Last June in Murakami, I had the privilege to do some really fun English lessons in the swimming pool at Senami Elementary. My supervising teacher at that school, Mrs. Hiki, was really, really, into English and integrating it into her classroom. A few months ago, up here in Saroma, I gave a presentation about my experiences as an ALT in Niigata Prefecture to the teachers at Hamasaroma Elementary. They were impressed with many of the special lessons that we had done in class, so I suggested trying to recreate the swimming activity, since it didn’t require as much preparation or special in-class study time as some of the other lessons I presented about.
Last year, Mrs. Hiki and I hurriedly made a bunch of fish shapes on copy paper and laminated them. Half were totally waterlogged and destroyed after two periods of munchkin-munching. This time, I tried to come up with a better way of making toy fish that would be much more durable and less wasteful. So, using 25 boards of A4-sized EVA polyethylene foam, I drew and cut about 100 salmon, whales, octopi, squid, crabs, dolphins, starfish, sharks, turtles and scallops. Then, using an oil-based marker, I drew faces and outlines on all of the shapes. After they had dried for a few days, I coated them in waterproofing spray and let them sit for another day.
The day of the lesson was almost too cold to use the pool. The water temperature was 24.5 C, and the outside air temp was 25. We had a whole 75 minutes for the lesson, so we started off with some stretching on the deck, and then warmed up with “head, shoulders, knees and toes” in the pool! That was a blast, because when you reach down to touch your legs, your face goes right in the water. The next part of the lesson, teaching the actual names of the different sea creatures, was where I started to lose the kids. Next time, we’ll spend a class beforehand learning the names, and dedicate all of the pool time to moving around. Basically, even though I tried to speed through it, standing in a cool pool without any movement got fairly cold, and fairly boring. So we quickly moved into gestures, and into the main fishing game.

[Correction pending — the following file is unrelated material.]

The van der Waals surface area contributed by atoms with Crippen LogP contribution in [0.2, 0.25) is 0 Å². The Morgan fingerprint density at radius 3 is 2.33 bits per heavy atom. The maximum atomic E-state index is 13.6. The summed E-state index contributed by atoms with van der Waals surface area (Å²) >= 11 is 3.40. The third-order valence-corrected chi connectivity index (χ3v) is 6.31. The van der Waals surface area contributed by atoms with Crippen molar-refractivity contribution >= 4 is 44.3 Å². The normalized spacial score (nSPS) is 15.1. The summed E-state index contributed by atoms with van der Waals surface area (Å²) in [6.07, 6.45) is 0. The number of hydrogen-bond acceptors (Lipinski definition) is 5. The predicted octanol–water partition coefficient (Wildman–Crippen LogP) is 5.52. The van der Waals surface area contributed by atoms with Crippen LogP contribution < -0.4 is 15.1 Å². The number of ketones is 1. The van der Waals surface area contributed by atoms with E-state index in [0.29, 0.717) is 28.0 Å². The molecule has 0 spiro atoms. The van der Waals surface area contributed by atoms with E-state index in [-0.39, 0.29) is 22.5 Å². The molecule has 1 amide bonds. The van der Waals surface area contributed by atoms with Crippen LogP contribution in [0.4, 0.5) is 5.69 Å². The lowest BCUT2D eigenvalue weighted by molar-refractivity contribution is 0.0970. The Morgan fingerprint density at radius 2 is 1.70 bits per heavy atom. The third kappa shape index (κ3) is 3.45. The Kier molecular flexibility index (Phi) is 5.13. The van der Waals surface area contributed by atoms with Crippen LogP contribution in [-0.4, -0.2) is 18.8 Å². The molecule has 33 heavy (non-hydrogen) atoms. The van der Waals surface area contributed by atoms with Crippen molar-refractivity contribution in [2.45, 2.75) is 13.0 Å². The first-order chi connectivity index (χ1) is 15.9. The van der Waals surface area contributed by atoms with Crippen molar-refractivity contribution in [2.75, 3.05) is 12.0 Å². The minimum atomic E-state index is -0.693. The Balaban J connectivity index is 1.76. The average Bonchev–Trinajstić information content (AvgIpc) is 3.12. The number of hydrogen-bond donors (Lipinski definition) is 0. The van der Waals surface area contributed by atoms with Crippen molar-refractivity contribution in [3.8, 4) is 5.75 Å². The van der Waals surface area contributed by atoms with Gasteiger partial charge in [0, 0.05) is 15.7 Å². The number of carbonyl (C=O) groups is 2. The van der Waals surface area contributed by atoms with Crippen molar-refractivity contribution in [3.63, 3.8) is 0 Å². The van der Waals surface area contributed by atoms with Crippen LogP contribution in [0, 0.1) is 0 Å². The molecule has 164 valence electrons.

Finally, we played Marco Polo. Which I failed at demonstrating; it’s really hard to catch those little kids, especially in an echoing indoor pool that has no wind or sun to help indicate where you are going! The whole lesson was a good time, and while it had a few hitches, I’d say it was a success: Two of my absolute wildest 2nd grade students were completely wiped out only halfway through the pool time. The best part of the whole thing is that it gets kids out of the classroom and while I doubt more than five remember even half of the fish names we learned, they definitely had fun, and that’s pretty much my standard of excellence in my role as an ALT.